Unfortunately, and despite the successes of the past year, we face significant challenges because of our funding situation.
As most of you know, Canada has opted to reduce its contributions to the Great Lakes Fishery Commission by $1.4 million--26%--during its 1996/1997 fiscal year, thus returning to the level of funding it provided in 1995.
The implications of this funding reduction are numerous. Immediately, we will not be able to complete the full treatment schedule in 1996 that we had planned. We estimate that 5-10 fewer streams will be treated in 1996 than in 1995.
Perhaps more disturbing is the fact that the United States, which provided level funds for the commission in 1996, may reduce its contributions to the program in order to abide by the agreed-upon 69% U.S. to 31% Canada funding ratio.
A reduction in U.S. contributions--above Canada's funding cut--would have very, very serious implications on the program.
We must always bear in mind that we share a binational resource, and funding decisions by one country impact both countries and, ultimately, the fishery resources.
The full implications of the funding problems will not be felt until 1997 and beyond. In 1997, we expect further reductions in treatments and assessment, we expect to be able to conduct less research into alternative controls, and we expect far fewer resources to be available for implementation of these alternative control techniques.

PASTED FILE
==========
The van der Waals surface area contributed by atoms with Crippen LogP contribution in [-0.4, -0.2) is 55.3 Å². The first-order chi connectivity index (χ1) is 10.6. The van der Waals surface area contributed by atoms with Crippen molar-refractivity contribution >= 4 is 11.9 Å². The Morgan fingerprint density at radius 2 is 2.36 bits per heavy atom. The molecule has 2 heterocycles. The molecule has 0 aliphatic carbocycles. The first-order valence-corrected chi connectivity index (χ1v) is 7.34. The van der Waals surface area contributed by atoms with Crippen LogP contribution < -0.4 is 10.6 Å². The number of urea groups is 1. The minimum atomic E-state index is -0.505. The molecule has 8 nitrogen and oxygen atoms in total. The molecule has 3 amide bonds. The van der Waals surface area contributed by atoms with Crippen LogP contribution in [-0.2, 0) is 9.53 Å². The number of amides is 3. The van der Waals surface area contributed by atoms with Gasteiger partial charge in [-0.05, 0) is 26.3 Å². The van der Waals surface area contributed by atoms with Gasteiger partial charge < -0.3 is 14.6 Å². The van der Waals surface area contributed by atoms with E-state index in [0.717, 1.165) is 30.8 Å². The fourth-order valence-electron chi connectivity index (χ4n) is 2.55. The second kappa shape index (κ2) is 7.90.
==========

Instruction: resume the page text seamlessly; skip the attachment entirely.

Furthermore, sea lamprey control on the St. Marys River-- which is entirely dependent on additional funds--is in serious jeopardy just when we are poised to undertake an effective treatment. Without additional funding, sea lamprey control on the St. Marys River could only happen through drastic reductions or cessation of control treatments on the other Great Lakes.
These cuts, of course, will have a severe impact on the fishery. Without adequate resources, lampreys will continue to proliferate out of control in Lake Huron and northern Lake Michigan.
To make matters worse, we will lose years of hard-won gains in the other Great Lakes, as increased lamprey populations, and, thus, increased lamprey predation will most certainly lead to higher fish mortality basinwide and threatens restoration efforts.
An increase in lamprey predation will be felt by the sport and by the commercial fishermen alike and seriously threaten stability in the Great Lakes ecosystem.
The commission has taken short term steps to help mitigate the Canadian funding cut in 1996. The commission went more than $2 million into debt in order to purchase needed lampricides and to ensure program continuity, at least for this year.
The news is not all bad with respect to funding. The commission has taken steps recently to set up endowment funds in the United States and Canada as a way to supplement the program in time of fiscal constraint.
The commission is also working with Canada, the Province of Ontario, and user groups to identify sources of long-term Canadian funding for the program.
The desire to identify new funding sources is present, and I am confident we will be able to help Canada succeed in maintaining long term funding for the program.
That said, what does the future hold for the program? We certainly have significant challenges ahead; funding reductions complicate our efforts to deliver a strong program.
We must keep in mind
As we finish this year and move into 1997, it is clear we have a lot going for us.
I continually remind myself that we are not just rebuilding the fishery for our benefit; we are doing it for the good of future generations who deserve to enjoy the resources as much as we do.
We will be judged on our stewardship.